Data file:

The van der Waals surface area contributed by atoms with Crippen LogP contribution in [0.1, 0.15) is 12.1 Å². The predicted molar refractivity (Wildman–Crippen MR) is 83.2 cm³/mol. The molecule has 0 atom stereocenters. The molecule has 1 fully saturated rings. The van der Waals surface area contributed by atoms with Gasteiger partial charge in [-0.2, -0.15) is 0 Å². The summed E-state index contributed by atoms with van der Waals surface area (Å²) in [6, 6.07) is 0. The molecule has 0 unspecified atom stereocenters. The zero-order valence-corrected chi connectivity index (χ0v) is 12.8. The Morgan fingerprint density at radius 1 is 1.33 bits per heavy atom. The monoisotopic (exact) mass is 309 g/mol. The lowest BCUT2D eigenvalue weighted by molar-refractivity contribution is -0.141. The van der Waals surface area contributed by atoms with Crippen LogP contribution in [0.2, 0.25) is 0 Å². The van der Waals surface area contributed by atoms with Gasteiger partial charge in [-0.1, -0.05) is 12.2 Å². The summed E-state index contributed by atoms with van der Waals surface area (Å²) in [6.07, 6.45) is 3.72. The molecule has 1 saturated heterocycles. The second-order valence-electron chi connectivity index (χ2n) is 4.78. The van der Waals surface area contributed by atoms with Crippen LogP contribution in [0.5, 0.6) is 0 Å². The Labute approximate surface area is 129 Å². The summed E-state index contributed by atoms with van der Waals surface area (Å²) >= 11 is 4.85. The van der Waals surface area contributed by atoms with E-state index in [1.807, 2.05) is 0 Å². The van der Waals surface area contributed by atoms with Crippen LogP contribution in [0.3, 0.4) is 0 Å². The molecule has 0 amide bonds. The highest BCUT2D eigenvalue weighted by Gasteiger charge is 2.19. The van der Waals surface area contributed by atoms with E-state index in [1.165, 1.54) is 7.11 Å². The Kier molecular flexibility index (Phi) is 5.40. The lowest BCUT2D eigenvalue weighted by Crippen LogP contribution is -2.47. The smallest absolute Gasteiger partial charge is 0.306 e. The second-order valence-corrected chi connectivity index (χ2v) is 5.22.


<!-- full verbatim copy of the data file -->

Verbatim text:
The van der Waals surface area contributed by atoms with Crippen LogP contribution in [0.1, 0.15) is 12.1 Å². The predicted molar refractivity (Wildman–Crippen MR) is 83.2 cm³/mol. The molecule has 0 atom stereocenters. The molecule has 1 fully saturated rings. The van der Waals surface area contributed by atoms with Gasteiger partial charge in [-0.2, -0.15) is 0 Å². The summed E-state index contributed by atoms with van der Waals surface area (Å²) in [6, 6.07) is 0. The molecule has 0 unspecified atom stereocenters. The zero-order valence-corrected chi connectivity index (χ0v) is 12.8. The Morgan fingerprint density at radius 1 is 1.33 bits per heavy atom. The monoisotopic (exact) mass is 309 g/mol. The lowest BCUT2D eigenvalue weighted by molar-refractivity contribution is -0.141. The van der Waals surface area contributed by atoms with Crippen LogP contribution in [0.2, 0.25) is 0 Å². The van der Waals surface area contributed by atoms with Gasteiger partial charge in [-0.1, -0.05) is 12.2 Å². The summed E-state index contributed by atoms with van der Waals surface area (Å²) in [6.07, 6.45) is 3.72. The molecule has 1 saturated heterocycles. The second-order valence-electron chi connectivity index (χ2n) is 4.78. The van der Waals surface area contributed by atoms with Crippen LogP contribution in [0.5, 0.6) is 0 Å². The Labute approximate surface area is 129 Å². The summed E-state index contributed by atoms with van der Waals surface area (Å²) >= 11 is 4.85. The van der Waals surface area contributed by atoms with E-state index in [1.807, 2.05) is 0 Å². The van der Waals surface area contributed by atoms with Crippen LogP contribution in [0.3, 0.4) is 0 Å². The molecule has 0 amide bonds. The highest BCUT2D eigenvalue weighted by Gasteiger charge is 2.19. The van der Waals surface area contributed by atoms with E-state index in [1.165, 1.54) is 7.11 Å². The Kier molecular flexibility index (Phi) is 5.40. The lowest BCUT2D eigenvalue weighted by Crippen LogP contribution is -2.47. The smallest absolute Gasteiger partial charge is 0.306 e. The second-order valence-corrected chi connectivity index (χ2v) is 5.22.